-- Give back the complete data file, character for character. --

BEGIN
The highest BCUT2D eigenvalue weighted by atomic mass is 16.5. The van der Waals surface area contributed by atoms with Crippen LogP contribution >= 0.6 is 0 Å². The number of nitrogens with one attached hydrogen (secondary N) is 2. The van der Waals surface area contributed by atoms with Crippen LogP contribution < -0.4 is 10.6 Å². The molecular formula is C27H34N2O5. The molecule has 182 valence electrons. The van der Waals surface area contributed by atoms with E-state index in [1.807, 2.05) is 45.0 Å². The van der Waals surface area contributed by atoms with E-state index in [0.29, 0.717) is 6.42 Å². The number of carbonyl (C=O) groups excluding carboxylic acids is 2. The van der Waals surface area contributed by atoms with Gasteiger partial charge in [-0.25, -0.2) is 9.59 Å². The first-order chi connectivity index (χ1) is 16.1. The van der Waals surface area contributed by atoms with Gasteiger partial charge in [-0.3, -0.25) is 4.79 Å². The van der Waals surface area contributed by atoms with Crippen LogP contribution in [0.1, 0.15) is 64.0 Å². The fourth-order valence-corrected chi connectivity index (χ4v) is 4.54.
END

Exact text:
The highest BCUT2D eigenvalue weighted by atomic mass is 16.5. The van der Waals surface area contributed by atoms with Crippen LogP contribution >= 0.6 is 0 Å². The number of nitrogens with one attached hydrogen (secondary N) is 2. The van der Waals surface area contributed by atoms with Crippen LogP contribution < -0.4 is 10.6 Å². The molecular formula is C27H34N2O5. The molecule has 182 valence electrons. The van der Waals surface area contributed by atoms with E-state index in [1.807, 2.05) is 45.0 Å². The van der Waals surface area contributed by atoms with E-state index in [0.29, 0.717) is 6.42 Å². The number of carbonyl (C=O) groups excluding carboxylic acids is 2. The van der Waals surface area contributed by atoms with Gasteiger partial charge in [-0.25, -0.2) is 9.59 Å². The first-order chi connectivity index (χ1) is 16.1. The van der Waals surface area contributed by atoms with Gasteiger partial charge in [-0.3, -0.25) is 4.79 Å². The van der Waals surface area contributed by atoms with Crippen LogP contribution in [0.1, 0.15) is 64.0 Å². The fourth-order valence-corrected chi connectivity index (χ4v) is 4.54.